Introducing hybrid technology exploits the kinetic energy the Ghibli accumulates when in motion, recovering it and transforming it into electricity during deceleration and braking, storing residual energy in a compact lithium-ion battery pack. The technology is not new, mild hybrids being available across several makes and models, although the manner by which Maserati employs it is unique. In essence, it combines a four-cylinder, turbocharged-petrol, internal combustion engine that displaces 2.0-litres capacity, with a 48-volt alternator and an additional electric supercharger (e-Booster), supported by the battery that is located below the boot floor for better weight distribution. It provides an ideal trade-off between performance, efficiency and driving pleasure.
Interestingly, the hybrid model weighs around 80kgs less than the diesel version of the car. Delivering a maximum power output of 330bhp and an associated torque figure of 332lbs ft produced from a lowly 1,500 rpm, the new Ghibli Hybrid’s performance data is impressive, with a top speed of 158mph and acceleration from 0-60mph in 5.4s, accompanied by charismatic exhaust notes that are entirely in character with the Maserati image. It is said to emit 192g/km CO2 but can return around 32mpg, which places it close to Porsche levels of efficiency.
As is expected for all new cars, the introduction of the hybrid model means that Maserati can enhance its connectivity package and the new ‘Maserati Connect’ system can update software while on-the-move, as well as ensure that the car’s safety and security addenda are maintained at the optimum levels. You already know what these latter items consist of – blind-spot monitoring, semi-autonomous braking, lane discipline and so on.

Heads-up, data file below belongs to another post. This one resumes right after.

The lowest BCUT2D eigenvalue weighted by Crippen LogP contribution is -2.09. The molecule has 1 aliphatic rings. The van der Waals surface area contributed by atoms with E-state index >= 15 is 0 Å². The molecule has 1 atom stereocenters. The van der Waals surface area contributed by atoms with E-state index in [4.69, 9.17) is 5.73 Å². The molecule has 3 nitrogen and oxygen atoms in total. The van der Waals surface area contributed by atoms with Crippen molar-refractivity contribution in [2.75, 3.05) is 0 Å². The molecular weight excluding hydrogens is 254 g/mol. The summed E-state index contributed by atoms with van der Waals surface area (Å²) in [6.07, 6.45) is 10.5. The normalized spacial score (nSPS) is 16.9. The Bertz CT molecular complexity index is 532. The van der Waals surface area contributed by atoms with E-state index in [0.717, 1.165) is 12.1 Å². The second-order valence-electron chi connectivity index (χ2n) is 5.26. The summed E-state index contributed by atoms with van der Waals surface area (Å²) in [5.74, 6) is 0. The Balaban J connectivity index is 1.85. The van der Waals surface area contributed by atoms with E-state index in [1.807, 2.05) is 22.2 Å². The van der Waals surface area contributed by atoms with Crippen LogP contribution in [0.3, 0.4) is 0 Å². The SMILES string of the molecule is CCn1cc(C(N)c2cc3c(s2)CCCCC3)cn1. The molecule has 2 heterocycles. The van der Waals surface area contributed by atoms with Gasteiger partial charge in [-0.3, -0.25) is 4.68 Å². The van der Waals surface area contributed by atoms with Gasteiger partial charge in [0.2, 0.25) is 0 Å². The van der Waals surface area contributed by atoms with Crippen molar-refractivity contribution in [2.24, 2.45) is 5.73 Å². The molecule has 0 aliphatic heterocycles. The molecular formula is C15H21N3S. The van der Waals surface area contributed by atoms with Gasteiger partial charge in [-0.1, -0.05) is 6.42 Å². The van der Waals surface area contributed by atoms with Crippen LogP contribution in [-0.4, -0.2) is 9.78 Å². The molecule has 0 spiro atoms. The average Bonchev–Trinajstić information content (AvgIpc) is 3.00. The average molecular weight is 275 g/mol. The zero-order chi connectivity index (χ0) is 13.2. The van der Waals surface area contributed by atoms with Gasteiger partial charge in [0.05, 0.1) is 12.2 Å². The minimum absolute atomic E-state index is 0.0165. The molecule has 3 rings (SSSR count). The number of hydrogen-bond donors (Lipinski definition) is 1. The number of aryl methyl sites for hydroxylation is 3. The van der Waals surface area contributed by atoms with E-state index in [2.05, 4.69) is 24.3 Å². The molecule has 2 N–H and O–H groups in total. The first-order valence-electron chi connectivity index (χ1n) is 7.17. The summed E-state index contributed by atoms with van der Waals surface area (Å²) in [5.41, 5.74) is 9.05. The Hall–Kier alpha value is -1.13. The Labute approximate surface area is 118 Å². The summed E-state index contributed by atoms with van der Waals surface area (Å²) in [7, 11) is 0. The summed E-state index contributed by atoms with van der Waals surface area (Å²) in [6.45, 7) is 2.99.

In terms of driveability, the new Ghibli hybrid provides assured road holding and exquisite dynamic balance, with powerful Brembo brakes and a self-locking rear differential for confident handling. Traction levels are excellent and the drive through an adaptable, 8-speed automatic transmission (with paddle shift) is smooth and progressive. Crisp steering supports the well-engineered chassis.
Naturally, the car is handsome in appearance and, at just shy of 5.0m in length, there is plenty of space within the cabin, while a 500-litre boot capacity will accommodate golf bags and plenty of luggage. The cockpit features a 10.1-inch touchscreen atop the centre stack and a digital instrument panel for the driver. Special attention has been directed at the cabin ergonomics and the switchgear is vastly improved, with a new logical placement of minor controls that retain a high quality and tactile appeal.
If you were in any doubt about Maserati’s future survival, it would be fair to suggest that the company has never looked so secure. The product range is desirable and customers ‘in the know’ continue to emerge and keep the brand buoyant.
Conclusion: For the corporate buyer, Maserati offers a superior deal, allied to an emotive past but an inspirational future. Hybridisation will continue with the next generation Levante, although Maserati has confirmed that its first all-electric models (GranTurismo and GranCabrio) will not appear until next year.